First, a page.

Women Who Eat Their Young - And The Men Who Love Them
As the main site editor for OBERLIN.COM, I try to find news stories that are interesting, out of the mainstream, and woven from the truth. I have discovered this to be a daunting task – especially regarding the latter.
If Gordon Gecko was an agenda driven publisher instead of a Wall Street capitalist, his mantra might be, "Spin, for lack of a better term, is a good thing." Editorialization disguised as news seems to have permeated virtually every media venue. Opinions are fine as long as they are clearly presented as such. It is quite another kettle of fish when they are disseminated in sheep’s clothing and labeled “news”.
Madison Avenue is very adept at “spin”. Some of the best examples can be found in TV commercials and one of my favorites touts that “In many cases, most people thought…” What does this mean? The key words here are “many” and “most”. Let’s take 100 people for a survey and break them into groups of ten. Let’s assume in response to a question, exactly three of the groups have six of their ten people give an affirmative response. So in “many” cases (3 out of ten) “most” people (6 out of 10) thought…. However, if everyone else in the survey provided a negative response, that would mean only 18 (3x6) people out of 100 were in agreement with the proposition. Only 18% - but it sounds like the majority through the magic of spin.
In the political spectrum, both the right and the left have embraced the art of truth “redirection”. In a recent story regarding the tripling Goldman Sachs Chief Executive Lloyd Blankfein's salary to $2 million, AlterNet.org, a progressive news site, had the following headline:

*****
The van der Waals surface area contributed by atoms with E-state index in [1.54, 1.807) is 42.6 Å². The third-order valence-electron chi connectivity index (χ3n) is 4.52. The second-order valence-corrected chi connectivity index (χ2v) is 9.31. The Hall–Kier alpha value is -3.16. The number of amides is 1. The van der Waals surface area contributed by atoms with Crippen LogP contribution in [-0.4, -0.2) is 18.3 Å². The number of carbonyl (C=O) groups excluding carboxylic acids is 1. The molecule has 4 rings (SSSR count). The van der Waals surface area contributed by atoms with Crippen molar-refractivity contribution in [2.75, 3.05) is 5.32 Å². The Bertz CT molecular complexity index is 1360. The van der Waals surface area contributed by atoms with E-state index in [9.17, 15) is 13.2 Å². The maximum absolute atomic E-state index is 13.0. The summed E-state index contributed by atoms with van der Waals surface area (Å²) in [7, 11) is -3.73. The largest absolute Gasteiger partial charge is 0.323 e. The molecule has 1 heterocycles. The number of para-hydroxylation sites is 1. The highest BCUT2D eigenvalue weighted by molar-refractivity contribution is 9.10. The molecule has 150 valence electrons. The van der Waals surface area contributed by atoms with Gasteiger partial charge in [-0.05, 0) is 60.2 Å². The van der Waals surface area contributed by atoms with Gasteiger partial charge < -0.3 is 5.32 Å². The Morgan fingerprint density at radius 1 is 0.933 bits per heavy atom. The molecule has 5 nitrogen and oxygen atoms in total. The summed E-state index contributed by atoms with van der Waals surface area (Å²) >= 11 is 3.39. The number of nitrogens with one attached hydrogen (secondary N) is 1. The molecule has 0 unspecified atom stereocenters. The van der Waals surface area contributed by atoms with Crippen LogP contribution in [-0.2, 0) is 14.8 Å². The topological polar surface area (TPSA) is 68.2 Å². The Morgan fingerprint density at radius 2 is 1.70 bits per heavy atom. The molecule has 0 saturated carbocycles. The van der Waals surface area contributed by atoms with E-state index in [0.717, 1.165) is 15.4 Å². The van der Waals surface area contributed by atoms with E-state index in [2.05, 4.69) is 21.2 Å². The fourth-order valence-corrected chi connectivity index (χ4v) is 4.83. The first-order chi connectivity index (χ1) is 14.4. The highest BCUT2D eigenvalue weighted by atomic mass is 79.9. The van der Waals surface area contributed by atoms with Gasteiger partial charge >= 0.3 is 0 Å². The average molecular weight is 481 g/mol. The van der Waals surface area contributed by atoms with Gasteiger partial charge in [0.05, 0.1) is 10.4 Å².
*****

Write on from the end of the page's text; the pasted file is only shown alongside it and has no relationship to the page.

Salary triples for Goldman CEO Blankfein
It went on to report that “Such sums do not include the year-end bonuses which regularly multiply salaries at the top US banks by several times. Last year Blankfein pulled in a bonus of $9 million”.
For the same story, The Wall Street Journal, not known as a bastion of liberalism, reported:
Goldman Boosts Pay of Partners
It went on to say that this was the first increase for executives and partners since the securities firm went public in 1999 and was “…the latest sign of how Wall Street's pay culture is moving away from bonuses criticized for fueling reckless risk-taking that contributed to big losses during the financial crisis.” AlterNet made no mention of this information.
Even more egregious is a report regarding the cancer drug Avastin. The conservative website Human Events posted a “news” article entitled:
Congress Must Halt Travesty Against Breast Cancer Patients
This certainly piqued my interest but as I was reading, that little alarm in the back of my head was getting louder. It really started to buzz with this:
“...that's because we live in the era of ObamaCare, in which the government has been told it must 'bend the cost curve' of health care downward. The government has one tool in its arsenal to accomplish that goal—rationing of care and treatments for the sick and elderly—and the FDA has taken up the crusade.”
What? It was like a commercial spontaneously appeared in the middle of a news piece. One of the comments critical of the report’s veracity had a link to another report on Caring4Cancer:
Risk Of Death Higher With Avastin Than Chemo Alone
It went on to say that “Avastin in combination with chemotherapy had a 46 percent higher risk of dying from drug-related side effects than people who got chemotherapy alone…” and “…that U.S. regulators in December rescinded its approval in breast cancer.”
This had absolutely nothing to do with the Affordable Care Act yet one might think so after a cursory review of the Human Events article.
Spin is fine for yarn, a tale, or going for one in a car with your girl. However, we must resist the temptation to use it for editorializing in the guise of news.
Note that here at OBERLIN.COM we will never intentionally misrepresent the truth or twist a headline in order to garner your attention.